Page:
Ethiopian Refugees in Somalia Fear Violence Over Deal With Somaliland

(1/2) FILE - Somalis march against the Ethiopia-Somaliland port deal in Mogadishu, Somalia, on Jan. 11, 2024.
(1/2) FILE - Somalis march against the Ethiopia-Somaliland port deal in Mogadishu, Somalia, on Jan. 11, 2024.


Ethiopians living in Somalia have become the subject of physical violence, verbal threats and intimidation since Somaliland consented to give Ethiopia access to its coastline at the beginning of this year, members of the Ethiopian community tell VOA Somali Service.

Under the deal, reached on New Year’s Day, Ethiopia will be able to lease 20 kilometers (12.4 miles) around the port of Berbera, on the Gulf of Aden, with access to the Red Sea for its naval and commercial shipping needs for 50 years. In exchange, Ethiopia would consider recognizing the self-declared republic of Somaliland as an independent country and give Somaliland’s government an undetermined share in state-owned Ethiopian Airlines.

The deal has drawn harsh criticism from Somalia’s federal government, which sees Somaliland as a part of its territory. Mogadishu called the deal “an act of invasion” and promised to protect the country’s sovereignty. There have also been pro- and anti-deal demonstrations in Somaliland.

Through its official spokesperson, Ali Mohamud Rage, al-Shabab militants also harshly denounced the deal, in a move seen as al-Shabab playing up Somali nationalism to garner support.

On Monday, authorities in the southwestern Somali town of Beled Hawo said six Ethiopians were among seven people killed in an overnight attack by suspected al-Shabab militants.

The district commissioner of the town, Abdirashid Abdi Arog, told VOA Somali that gunmen attacked a compound, killing five women and two men.

The six slain Ethiopians were ethnic Oromo, while the seventh victim was a Somali woman, Arog said. Six other Ethiopians were injured in the attack, he added.

The anti-Ethiopian sentiment is affecting Ethiopian refugees and migrants in Somalia.

“So far, we have not seen physical threats against us. But orally, the tension is there. Those threatening us always say that we will be deported back to Ethiopia because Ethiopia wants to forcibly take a piece of land from Somalia,” Sharabi Abdi Burow, a Ethiopian refugee in the Somali town of Bossaso, told VOA Somali.

Sakina Aden Bahar is a 40-year Ethiopian refugee who now runs a coffee shop in Bossaso. Her husband died a year ago. Because of the controversial deal, she said she now feels threatened.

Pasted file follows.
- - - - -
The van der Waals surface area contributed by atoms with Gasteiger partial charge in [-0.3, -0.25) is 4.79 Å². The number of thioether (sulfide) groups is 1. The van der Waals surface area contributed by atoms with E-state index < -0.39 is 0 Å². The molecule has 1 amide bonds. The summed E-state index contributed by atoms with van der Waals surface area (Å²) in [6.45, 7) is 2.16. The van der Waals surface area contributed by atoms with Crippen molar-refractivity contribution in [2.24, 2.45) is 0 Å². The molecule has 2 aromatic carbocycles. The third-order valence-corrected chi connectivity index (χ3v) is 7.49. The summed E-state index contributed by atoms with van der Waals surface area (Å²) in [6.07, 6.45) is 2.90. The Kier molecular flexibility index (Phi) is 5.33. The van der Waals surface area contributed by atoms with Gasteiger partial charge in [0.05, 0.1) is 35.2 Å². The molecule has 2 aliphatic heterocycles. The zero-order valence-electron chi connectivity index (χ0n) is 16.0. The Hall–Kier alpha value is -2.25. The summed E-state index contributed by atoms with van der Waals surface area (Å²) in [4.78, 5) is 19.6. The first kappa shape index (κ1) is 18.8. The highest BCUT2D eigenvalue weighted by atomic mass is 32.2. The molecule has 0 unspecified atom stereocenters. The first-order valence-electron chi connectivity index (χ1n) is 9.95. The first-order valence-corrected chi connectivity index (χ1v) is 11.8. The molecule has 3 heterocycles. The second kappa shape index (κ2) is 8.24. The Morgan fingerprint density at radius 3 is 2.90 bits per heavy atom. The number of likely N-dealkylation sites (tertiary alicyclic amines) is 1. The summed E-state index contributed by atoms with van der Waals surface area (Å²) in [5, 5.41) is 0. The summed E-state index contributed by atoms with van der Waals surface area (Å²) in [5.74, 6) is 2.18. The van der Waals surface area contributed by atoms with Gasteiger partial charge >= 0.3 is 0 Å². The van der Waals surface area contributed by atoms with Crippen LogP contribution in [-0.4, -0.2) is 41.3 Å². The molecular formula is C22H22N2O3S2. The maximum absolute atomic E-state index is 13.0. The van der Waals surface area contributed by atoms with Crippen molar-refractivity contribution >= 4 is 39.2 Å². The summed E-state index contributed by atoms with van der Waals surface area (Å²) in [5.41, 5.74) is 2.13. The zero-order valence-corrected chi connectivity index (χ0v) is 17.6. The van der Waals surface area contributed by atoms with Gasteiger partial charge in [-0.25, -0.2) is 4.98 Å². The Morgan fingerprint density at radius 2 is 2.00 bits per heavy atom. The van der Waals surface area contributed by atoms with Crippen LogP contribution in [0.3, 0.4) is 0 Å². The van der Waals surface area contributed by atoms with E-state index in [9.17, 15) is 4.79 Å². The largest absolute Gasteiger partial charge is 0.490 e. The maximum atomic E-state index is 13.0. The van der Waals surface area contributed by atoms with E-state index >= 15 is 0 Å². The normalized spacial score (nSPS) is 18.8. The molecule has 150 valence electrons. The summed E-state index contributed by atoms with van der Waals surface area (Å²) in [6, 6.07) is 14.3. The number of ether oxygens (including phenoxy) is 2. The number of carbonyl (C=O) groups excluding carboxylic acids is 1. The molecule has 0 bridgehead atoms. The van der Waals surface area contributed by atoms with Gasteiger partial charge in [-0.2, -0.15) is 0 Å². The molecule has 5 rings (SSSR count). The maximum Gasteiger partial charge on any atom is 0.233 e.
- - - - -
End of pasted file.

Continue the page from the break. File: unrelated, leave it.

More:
“When my customers discuss about the Ethiopia-Somaliland deal, some of them told me that they would not buy my coffee because they are angry over the Ethiopian prime minister’s policies towards Somalia,” she told VOA.

Since the threat against the Ethiopian refugees emerged, a number of scholars and members of the community have spoken out in support of refugee rights. Mustafe Yusuf, a lawyer, is one of them.

“These refugees deserve to exercise their basic rights, including freedom of movement, protection, education and health. They should not be discriminated or affected by politics,” Yusuf said.

Hayat Mohamud Abdi, a Somali scholar, said innocent refugees must not be targeted for political reasons.

“Somalis have been and continue to be refugees and migrants across the world. I think Somalis in Somalia should treat with their Ethiopian guests the way Somalis are treated. Ethiopian refugees should not be involved into the maritime dispute between Somalia and Ethiopia.”

The Ethiopian refugees in Somalia, mainly ethnic Oromo, have mostly gone to Puntland and Somaliland because of those territories’ access to the Red Sea.

Many refugees hope to reach the Arabian Peninsula in search of a better life and opportunities. However, many remain stuck in Somaliland and Puntland after abandoning hopes for migration due to financial problems, tightening of travel restrictions and the war in Yemen.

This report originated from Somali Service Weekly Friday Discussion Program.

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